Sanding and then recoating wood floors is needed on a consistent basis for any timber flooring, as wood sealant can wear off over time, making the floor vulnerable to water spots and other such damage. A new coat of paint or stain can also make timber floors look fresh and new and give you a chance to add a different colour or tone to your home's flooring. If you're thinking of tackling this sanding job yourself, note a few mistakes to avoid so you know it gets done right, or so you know if calling a professional is actually a better choice.
Not using coarse enough sandpaper
Timber floors can only be sanded down so far before they need to be replaced, which is why many homeowners use very fine sandpaper when sanding their floors, thinking they don't want to remove too much of the wood's surface. However, this can mean not removing enough of the old coat of sealant, waxes and polishes, paint, stain and the like.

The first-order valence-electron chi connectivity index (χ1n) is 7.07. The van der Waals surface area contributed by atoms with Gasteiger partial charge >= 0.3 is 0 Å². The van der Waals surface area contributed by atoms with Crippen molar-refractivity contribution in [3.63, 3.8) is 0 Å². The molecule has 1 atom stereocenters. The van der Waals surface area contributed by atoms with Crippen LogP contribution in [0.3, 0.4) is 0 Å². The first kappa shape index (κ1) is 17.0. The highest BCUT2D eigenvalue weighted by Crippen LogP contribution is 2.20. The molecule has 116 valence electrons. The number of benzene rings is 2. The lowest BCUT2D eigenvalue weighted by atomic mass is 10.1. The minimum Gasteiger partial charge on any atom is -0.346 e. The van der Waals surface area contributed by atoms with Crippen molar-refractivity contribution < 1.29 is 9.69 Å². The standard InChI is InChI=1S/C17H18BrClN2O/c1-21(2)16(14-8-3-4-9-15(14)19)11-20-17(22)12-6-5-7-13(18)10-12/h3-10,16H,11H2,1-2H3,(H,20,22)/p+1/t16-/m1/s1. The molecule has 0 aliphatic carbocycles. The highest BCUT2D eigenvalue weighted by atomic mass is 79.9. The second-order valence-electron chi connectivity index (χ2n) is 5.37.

If a homeowner then adds new sealant or another coating over improperly sanded floors, this new coating might mix with the chemicals in the old sealant and actually turn a slight shade of green! The new coating also might not reach the entire top layer of wood, so some of it will remain unprotected. While you do want to be careful about taking off too much wood, you also need to ensure you remove that top coat of sealant or other materials, so it's important to use a coarse sandpaper and appropriate pressure when sanding your home's floors.
Using poor-quality machines
A homeowner may rent a floor sanding machine to sand their home's floors, but a rented machine has probably seen lots of wear and tear and may not be maintained properly. In turn, it may have flat spots on its belt or drums, bad bearings or other such damage. This can actually mean a poor-quality sanding job, as flat spots on a drum or belt can mean unevenly sanded area. Bad bearings in the machine can also affect how smoothly the belt or drums rotate and might also mean uneven spots on a floor's surface.
These uneven spots are not easily covered with paint or stain and may show as swirl marks or worn marks under the topcoat. If you do rent a machine for your home's floor sanding, check its overall condition and opt for one that looks new and well-maintained so it will do a good job of sanding that timber evenly.